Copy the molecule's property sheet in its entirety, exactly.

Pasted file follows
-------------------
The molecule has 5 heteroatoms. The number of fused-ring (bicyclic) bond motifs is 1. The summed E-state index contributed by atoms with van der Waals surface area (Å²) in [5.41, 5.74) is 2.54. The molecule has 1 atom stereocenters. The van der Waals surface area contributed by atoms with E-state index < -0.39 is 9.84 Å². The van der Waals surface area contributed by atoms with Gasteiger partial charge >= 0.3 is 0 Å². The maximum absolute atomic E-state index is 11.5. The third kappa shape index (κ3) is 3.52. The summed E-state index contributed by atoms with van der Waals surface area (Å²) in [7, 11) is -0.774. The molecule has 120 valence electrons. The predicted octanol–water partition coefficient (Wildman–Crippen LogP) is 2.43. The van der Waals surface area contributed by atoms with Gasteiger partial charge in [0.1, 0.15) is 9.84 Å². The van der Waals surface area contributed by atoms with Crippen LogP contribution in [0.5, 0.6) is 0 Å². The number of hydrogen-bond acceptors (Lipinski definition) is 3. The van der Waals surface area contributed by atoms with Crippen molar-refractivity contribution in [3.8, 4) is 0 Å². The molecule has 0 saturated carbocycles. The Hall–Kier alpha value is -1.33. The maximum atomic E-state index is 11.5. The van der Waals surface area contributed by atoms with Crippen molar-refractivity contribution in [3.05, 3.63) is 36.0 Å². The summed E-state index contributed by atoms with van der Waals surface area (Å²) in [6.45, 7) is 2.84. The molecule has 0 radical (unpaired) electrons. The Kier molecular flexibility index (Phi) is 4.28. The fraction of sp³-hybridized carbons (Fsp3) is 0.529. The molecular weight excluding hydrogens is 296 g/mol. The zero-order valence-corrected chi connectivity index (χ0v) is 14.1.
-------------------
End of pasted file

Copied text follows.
The molecule has 5 heteroatoms. The number of fused-ring (bicyclic) bond motifs is 1. The summed E-state index contributed by atoms with van der Waals surface area (Å²) in [5.41, 5.74) is 2.54. The molecule has 1 atom stereocenters. The van der Waals surface area contributed by atoms with E-state index < -0.39 is 9.84 Å². The van der Waals surface area contributed by atoms with Gasteiger partial charge >= 0.3 is 0 Å². The maximum absolute atomic E-state index is 11.5. The third kappa shape index (κ3) is 3.52. The summed E-state index contributed by atoms with van der Waals surface area (Å²) in [7, 11) is -0.774. The molecule has 120 valence electrons. The predicted octanol–water partition coefficient (Wildman–Crippen LogP) is 2.43. The van der Waals surface area contributed by atoms with Gasteiger partial charge in [0.1, 0.15) is 9.84 Å². The van der Waals surface area contributed by atoms with Crippen LogP contribution in [0.5, 0.6) is 0 Å². The number of hydrogen-bond acceptors (Lipinski definition) is 3. The van der Waals surface area contributed by atoms with Crippen molar-refractivity contribution in [3.8, 4) is 0 Å². The molecule has 0 saturated carbocycles. The Hall–Kier alpha value is -1.33. The maximum atomic E-state index is 11.5. The van der Waals surface area contributed by atoms with Crippen molar-refractivity contribution in [3.05, 3.63) is 36.0 Å². The summed E-state index contributed by atoms with van der Waals surface area (Å²) in [6.45, 7) is 2.84. The molecule has 0 radical (unpaired) electrons. The Kier molecular flexibility index (Phi) is 4.28. The fraction of sp³-hybridized carbons (Fsp3) is 0.529. The molecular weight excluding hydrogens is 296 g/mol. The zero-order valence-corrected chi connectivity index (χ0v) is 14.1.